Measurement and Analysis of Noise Spectra in Terahertz Wave Detection Utilizing Low-Temperature-Grown GaAs Photoconductive Antenna

  • Masahiro Nitta
  • Ryota Nakamura
  • Yutaka KadoyaEmail author


Noise power spectral density (NPSD) in time domain terahertz (THz) wave detection systems utilizing GaAs-based photoconductive antennas (PCAs) was investigated quantitatively. The contributions of the PCA noise and the amplifier noises at the amplifier output depend strongly on the resistance of the PCA, the circuit parameters, and the frequency. The PCA has two types of noise: one can be modeled by the Johnson-Nyquist (thermal) noise for the PCA resistance, while the other has an NPSD inversely proportional to the frequency with its intensity dependent on the properties of the GaAs and the metallization. At a high frequency range ~ 100 kHz, voltage-type amplifier noise could appear if the cable capacitance between the PCA and the amplifier is large. As a result, a low-noise range tends to appear in the intermediate frequency range. In comparison with the PCAs with Ti/Au metallization, the PCAs with Pd/Ge/Ti/Au having lower contact resistance lead to lager influence of the Johnson-Nyquist noise at the output.


Photoconductive antenna Low-temperature-grown GaAs Noise spectra 1/f noise Thermal noise 



Authors acknowledge Dr. Yoriko Tominaga for the support in molecular beam epitaxy growth.

Funding Information

This work was supported by JSPS KAKENHI Grant Number JP18K04980.


  1. 1.
    O. M. Abdulmunem, N. Born, M. Mikulics, J. C. Balzer, M. Koch, and S. Preu, Micro. Opt. Tech. Lett., 59, 468 (2017).CrossRefGoogle Scholar
  2. 2.
    B. Heshmat, H. Pahlevaninezhad, Y. Pang, M. Masnadi-Shirazi, R. B. Lewis, T. Tiedje, R. Gordon, and T. E. Darcie, Nano Lett., 12, 6255 (2012).CrossRefGoogle Scholar
  3. 3.
    C.W. Berry, N. Wang, M.R. Hashemi, M. Unlu, and M. Jarrahi, Nat. Comm., 4, 1622 (2013).CrossRefGoogle Scholar
  4. 4.
    A. Jooshesh, V. Bahrami-Yekta, J. Zhang, T. Tiedje, T. E. Darcie, and R. Gordon, Nano Lett., 15, 8306 (2015).CrossRefGoogle Scholar
  5. 5.
    N. T. Yardimci and M. Jarrahi, Sci. Rep., 7, 42667 (2017).CrossRefGoogle Scholar
  6. 6.
    N. T. Yardimci, D. Turan, S. Cakmakyapan, and M. Jarrahi, Appl. Phys. Lett., 113, 251102 (2018).CrossRefGoogle Scholar
  7. 7.
    T. Siday, P. P. Vabishchevich, L. Hale, C. T. Harris, T. S. Luk, J. L. Reno, I. Brener, and O. Mitrofanov, Nano Lett., 19, 2888 (2019).CrossRefGoogle Scholar
  8. 8.
    L. Duvillaret, F. Garet, and J.-L. Coutaz, J. Opt. Soc. Am. B, 17, 452 (2000).CrossRefGoogle Scholar
  9. 9.
    M. Takeda, S. R. Tripathi, M. Aoki, and N. Hiromoto, Adv. Mat. Res., 222, 213 (2011).Google Scholar
  10. 10.
    N. Wang and M. Jarrahi, J. Infrared Milli. Terahz. Waves, 34, 519 (2013).CrossRefGoogle Scholar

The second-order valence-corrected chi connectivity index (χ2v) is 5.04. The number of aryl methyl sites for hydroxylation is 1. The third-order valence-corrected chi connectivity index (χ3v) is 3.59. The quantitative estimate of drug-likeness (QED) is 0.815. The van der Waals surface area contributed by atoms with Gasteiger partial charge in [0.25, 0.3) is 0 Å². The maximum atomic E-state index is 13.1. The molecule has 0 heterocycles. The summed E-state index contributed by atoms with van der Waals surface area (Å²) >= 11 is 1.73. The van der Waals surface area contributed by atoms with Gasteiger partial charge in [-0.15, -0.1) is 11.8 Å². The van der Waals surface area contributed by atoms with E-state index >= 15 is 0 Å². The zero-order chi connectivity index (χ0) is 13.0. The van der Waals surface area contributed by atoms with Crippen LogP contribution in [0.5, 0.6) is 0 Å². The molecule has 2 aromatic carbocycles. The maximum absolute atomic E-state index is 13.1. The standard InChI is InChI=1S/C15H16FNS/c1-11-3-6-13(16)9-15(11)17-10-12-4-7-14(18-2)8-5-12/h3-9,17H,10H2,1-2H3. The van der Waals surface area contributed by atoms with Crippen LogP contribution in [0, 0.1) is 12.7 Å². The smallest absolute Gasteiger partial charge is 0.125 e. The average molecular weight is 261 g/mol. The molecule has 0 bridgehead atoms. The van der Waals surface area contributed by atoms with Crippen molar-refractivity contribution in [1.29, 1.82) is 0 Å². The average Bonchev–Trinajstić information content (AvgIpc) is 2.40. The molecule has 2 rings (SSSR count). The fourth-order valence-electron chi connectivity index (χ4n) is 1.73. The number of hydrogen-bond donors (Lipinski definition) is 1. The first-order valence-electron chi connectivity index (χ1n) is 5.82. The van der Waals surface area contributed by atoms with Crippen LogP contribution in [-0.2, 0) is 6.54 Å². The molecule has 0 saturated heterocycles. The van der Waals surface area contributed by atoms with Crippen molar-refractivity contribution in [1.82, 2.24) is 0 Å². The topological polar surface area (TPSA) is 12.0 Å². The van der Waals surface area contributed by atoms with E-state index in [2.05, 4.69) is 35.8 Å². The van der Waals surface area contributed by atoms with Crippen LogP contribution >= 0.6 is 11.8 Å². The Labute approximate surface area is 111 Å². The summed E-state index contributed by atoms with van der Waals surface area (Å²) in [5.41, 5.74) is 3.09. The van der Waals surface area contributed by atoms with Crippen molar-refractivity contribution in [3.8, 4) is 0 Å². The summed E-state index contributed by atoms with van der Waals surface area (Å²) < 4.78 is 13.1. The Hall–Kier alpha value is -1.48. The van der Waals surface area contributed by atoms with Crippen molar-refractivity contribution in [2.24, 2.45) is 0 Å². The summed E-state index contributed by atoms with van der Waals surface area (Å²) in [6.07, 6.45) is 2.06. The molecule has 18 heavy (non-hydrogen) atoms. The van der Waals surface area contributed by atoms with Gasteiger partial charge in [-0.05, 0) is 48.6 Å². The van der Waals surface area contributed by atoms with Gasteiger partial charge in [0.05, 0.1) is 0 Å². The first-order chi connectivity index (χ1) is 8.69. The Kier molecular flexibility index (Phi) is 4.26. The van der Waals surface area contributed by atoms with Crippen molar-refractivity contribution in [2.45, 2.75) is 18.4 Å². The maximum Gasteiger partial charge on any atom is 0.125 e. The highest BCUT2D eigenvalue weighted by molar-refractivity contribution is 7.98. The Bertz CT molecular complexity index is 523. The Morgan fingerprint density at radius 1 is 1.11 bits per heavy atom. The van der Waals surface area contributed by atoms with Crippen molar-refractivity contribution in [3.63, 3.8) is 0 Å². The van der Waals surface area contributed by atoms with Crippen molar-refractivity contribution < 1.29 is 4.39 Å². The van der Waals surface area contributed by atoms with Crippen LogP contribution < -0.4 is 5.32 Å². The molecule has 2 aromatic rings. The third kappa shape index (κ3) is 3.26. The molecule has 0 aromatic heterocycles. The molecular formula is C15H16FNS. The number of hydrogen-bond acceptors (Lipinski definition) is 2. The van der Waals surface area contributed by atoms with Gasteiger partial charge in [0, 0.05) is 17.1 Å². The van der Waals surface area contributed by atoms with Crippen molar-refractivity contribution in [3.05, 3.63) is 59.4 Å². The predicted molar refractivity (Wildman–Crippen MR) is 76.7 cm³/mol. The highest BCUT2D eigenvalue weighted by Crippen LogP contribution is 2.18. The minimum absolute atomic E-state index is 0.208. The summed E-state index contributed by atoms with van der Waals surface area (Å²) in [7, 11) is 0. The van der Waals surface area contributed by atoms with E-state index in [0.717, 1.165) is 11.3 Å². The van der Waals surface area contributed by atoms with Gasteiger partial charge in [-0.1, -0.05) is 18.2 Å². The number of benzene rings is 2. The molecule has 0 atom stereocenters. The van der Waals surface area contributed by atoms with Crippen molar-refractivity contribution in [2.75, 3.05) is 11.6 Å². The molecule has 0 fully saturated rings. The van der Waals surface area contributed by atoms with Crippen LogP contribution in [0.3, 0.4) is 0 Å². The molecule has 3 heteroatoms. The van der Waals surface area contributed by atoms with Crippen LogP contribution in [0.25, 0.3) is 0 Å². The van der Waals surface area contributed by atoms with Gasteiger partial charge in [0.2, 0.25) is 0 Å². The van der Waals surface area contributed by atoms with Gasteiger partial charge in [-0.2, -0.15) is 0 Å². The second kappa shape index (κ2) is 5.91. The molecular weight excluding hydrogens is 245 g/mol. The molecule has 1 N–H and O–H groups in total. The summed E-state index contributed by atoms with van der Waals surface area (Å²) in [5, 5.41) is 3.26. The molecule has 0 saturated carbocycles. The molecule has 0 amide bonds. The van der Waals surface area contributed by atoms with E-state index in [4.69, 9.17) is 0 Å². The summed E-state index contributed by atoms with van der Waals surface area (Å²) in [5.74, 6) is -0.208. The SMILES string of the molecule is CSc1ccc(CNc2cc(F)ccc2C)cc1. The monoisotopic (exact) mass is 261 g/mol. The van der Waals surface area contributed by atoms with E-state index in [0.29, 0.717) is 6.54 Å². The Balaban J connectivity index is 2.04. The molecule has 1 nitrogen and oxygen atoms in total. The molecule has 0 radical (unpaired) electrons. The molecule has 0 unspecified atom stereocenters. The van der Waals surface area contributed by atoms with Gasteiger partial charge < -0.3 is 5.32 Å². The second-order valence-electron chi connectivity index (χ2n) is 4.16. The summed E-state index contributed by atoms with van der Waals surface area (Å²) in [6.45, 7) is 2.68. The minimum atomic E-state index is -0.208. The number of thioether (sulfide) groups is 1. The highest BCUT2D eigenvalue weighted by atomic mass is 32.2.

11. 11.
    M. van Exter and D. R. Grischkowsky, IEEE Trans. Microwave Theory and Tech., 38, 1684 (1990).CrossRefGoogle Scholar
  12. 12.
    T. Kataoka, K. Kajikawa, J. Kitagawa, Y. Kadoya, and Y. Takemura, Appl. Phys. Lett., 97, 201110 (2010).CrossRefGoogle Scholar
  13. 13.
    R. J. B. Dietz, B. Globisch, H. Roehle, D. Stanze, T. Göbel, and M. Schell, Opt. Express, 22, 19411 (2014).CrossRefGoogle Scholar
  14. 14.
    B. Globisch, R. J. B. Dietz, S. Nellen, T. Gobel, and M. Schell, AIP ADVANCES, 6, 125011 (2016).CrossRefGoogle Scholar
  15. 15.
    R. B. Kohlhaas, S. Breuer, S. Nellen, L. Liebermeister, M. Schell, M. P. Semtsiv, W. T. Masselink, and B. Globisch, Appl. Phys. Lett., 114, 221103 (2019).CrossRefGoogle Scholar
  16. 16.
    I. S. Gregory, C. M. Tey, A. G. Cullis, M. J. Evans, H. E. Beere and I. Farrer, Phys. Rev. B, 73, 195201 (2006).CrossRefGoogle Scholar
  17. 17.
    M. P. Patkar, T. P. Chin, J. M. Woodall, M. S. Lundstrom, and M. R. Melloch, Appl. Phys. Lett., 66, 1412 (1995).CrossRefGoogle Scholar
  18. 18.
    N. Vieweg, M. Mikulics, M. Scheller, K. Ezdi, R. Wilk, H.-W. Hübers, and M. Koch, Opt. Express, 16, 19695 (2008).CrossRefGoogle Scholar
  19. 19.
    J. S. Kwak, H. N. Kim, and H. K. Baik, J.-L. Lee, H. Kim, and H. M. Park, S. K. Noh, Appl. Phys. Lett., 67, 2465 (1995).CrossRefGoogle Scholar
  20. 20.
    M. Mikulics, M. Marso, S. Wu, A. Fox, M. Lepsa, D. Grützmacher, R. Sobolewski, and P. Kordoš, IEEE Photon. Tech. Lett., 20, 1054 (2008).CrossRefGoogle Scholar
  21. 21.
    M. Yamanishi, T. Hirohata, S. Hayashi, K. Fujita, and K. Tanaka, J. Appl. Phys., 116, 183106 (2014).CrossRefGoogle Scholar
  22. 22.
    A. Suda and N. Otsuka, Surf. Sci., 458, 162 (2000).CrossRefGoogle Scholar

Copyright information

© Springer Science+Business Media, LLC, part of Springer Nature 2019

Authors and Affiliations

  1. 1.Graduate School of Advanced Sciences of MatterHiroshima UniversityHigashihiroshimaJapan

Personalised recommendations